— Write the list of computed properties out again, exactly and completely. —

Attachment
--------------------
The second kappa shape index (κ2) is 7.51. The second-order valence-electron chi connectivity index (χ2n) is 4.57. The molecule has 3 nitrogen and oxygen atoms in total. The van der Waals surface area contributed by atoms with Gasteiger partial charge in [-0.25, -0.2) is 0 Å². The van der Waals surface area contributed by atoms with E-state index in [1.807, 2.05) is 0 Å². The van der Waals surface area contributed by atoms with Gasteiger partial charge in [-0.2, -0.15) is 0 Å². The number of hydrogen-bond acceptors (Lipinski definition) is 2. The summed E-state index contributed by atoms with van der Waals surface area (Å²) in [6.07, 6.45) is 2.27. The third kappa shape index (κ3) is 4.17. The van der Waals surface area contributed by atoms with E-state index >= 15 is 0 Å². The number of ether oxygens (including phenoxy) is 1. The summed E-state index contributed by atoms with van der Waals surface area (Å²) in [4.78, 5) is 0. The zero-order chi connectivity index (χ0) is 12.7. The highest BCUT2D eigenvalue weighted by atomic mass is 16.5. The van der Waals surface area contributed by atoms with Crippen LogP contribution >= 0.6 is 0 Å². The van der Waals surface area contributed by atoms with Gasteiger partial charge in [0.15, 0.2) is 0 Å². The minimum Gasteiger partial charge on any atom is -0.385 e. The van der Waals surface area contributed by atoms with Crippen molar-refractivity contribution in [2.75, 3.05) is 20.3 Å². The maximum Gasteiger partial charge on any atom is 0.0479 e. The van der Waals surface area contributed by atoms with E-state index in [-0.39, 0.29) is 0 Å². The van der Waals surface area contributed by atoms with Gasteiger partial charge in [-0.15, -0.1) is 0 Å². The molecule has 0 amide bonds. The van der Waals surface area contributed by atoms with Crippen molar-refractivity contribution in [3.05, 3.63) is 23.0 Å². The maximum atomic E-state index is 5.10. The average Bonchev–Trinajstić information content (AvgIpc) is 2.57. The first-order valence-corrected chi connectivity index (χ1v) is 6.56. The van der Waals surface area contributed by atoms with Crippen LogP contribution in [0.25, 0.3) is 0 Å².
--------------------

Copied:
The second kappa shape index (κ2) is 7.51. The second-order valence-electron chi connectivity index (χ2n) is 4.57. The molecule has 3 nitrogen and oxygen atoms in total. The van der Waals surface area contributed by atoms with Gasteiger partial charge in [-0.25, -0.2) is 0 Å². The van der Waals surface area contributed by atoms with E-state index in [1.807, 2.05) is 0 Å². The van der Waals surface area contributed by atoms with Gasteiger partial charge in [-0.2, -0.15) is 0 Å². The number of hydrogen-bond acceptors (Lipinski definition) is 2. The summed E-state index contributed by atoms with van der Waals surface area (Å²) in [6.07, 6.45) is 2.27. The third kappa shape index (κ3) is 4.17. The van der Waals surface area contributed by atoms with E-state index >= 15 is 0 Å². The number of ether oxygens (including phenoxy) is 1. The summed E-state index contributed by atoms with van der Waals surface area (Å²) in [4.78, 5) is 0. The zero-order chi connectivity index (χ0) is 12.7. The highest BCUT2D eigenvalue weighted by atomic mass is 16.5. The van der Waals surface area contributed by atoms with Crippen LogP contribution >= 0.6 is 0 Å². The van der Waals surface area contributed by atoms with Gasteiger partial charge in [0.15, 0.2) is 0 Å². The minimum Gasteiger partial charge on any atom is -0.385 e. The van der Waals surface area contributed by atoms with Crippen molar-refractivity contribution in [2.75, 3.05) is 20.3 Å². The maximum Gasteiger partial charge on any atom is 0.0479 e. The van der Waals surface area contributed by atoms with E-state index in [-0.39, 0.29) is 0 Å². The van der Waals surface area contributed by atoms with Gasteiger partial charge in [-0.15, -0.1) is 0 Å². The molecule has 0 amide bonds. The van der Waals surface area contributed by atoms with Crippen molar-refractivity contribution in [3.05, 3.63) is 23.0 Å². The maximum atomic E-state index is 5.10. The average Bonchev–Trinajstić information content (AvgIpc) is 2.57. The first-order valence-corrected chi connectivity index (χ1v) is 6.56. The van der Waals surface area contributed by atoms with Crippen LogP contribution in [0.25, 0.3) is 0 Å².